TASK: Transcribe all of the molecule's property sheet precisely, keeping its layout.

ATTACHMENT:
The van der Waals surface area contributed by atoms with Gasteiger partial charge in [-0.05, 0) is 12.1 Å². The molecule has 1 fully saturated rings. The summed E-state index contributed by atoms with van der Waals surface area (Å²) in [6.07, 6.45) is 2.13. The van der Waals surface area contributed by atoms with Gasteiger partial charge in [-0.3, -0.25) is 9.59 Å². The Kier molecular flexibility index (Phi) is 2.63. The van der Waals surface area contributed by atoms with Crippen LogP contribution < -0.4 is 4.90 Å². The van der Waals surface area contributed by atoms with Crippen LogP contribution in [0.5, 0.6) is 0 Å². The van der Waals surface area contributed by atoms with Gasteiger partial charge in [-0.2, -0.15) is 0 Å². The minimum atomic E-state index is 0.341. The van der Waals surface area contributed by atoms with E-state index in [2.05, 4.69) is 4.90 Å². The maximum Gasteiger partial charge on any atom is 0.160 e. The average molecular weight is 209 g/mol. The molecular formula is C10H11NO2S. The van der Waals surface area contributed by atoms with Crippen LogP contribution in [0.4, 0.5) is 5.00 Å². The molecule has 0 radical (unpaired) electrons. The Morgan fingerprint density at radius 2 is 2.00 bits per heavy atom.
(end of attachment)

The van der Waals surface area contributed by atoms with Gasteiger partial charge in [-0.05, 0) is 12.1 Å². The molecule has 1 fully saturated rings. The summed E-state index contributed by atoms with van der Waals surface area (Å²) in [6.07, 6.45) is 2.13. The van der Waals surface area contributed by atoms with Gasteiger partial charge in [-0.3, -0.25) is 9.59 Å². The Kier molecular flexibility index (Phi) is 2.63. The van der Waals surface area contributed by atoms with Crippen LogP contribution < -0.4 is 4.90 Å². The van der Waals surface area contributed by atoms with Crippen LogP contribution in [0.5, 0.6) is 0 Å². The van der Waals surface area contributed by atoms with Gasteiger partial charge in [-0.2, -0.15) is 0 Å². The minimum atomic E-state index is 0.341. The van der Waals surface area contributed by atoms with E-state index in [2.05, 4.69) is 4.90 Å². The maximum Gasteiger partial charge on any atom is 0.160 e. The average molecular weight is 209 g/mol. The molecular formula is C10H11NO2S. The van der Waals surface area contributed by atoms with Crippen LogP contribution in [0.4, 0.5) is 5.00 Å². The molecule has 0 radical (unpaired) electrons. The Morgan fingerprint density at radius 2 is 2.00 bits per heavy atom.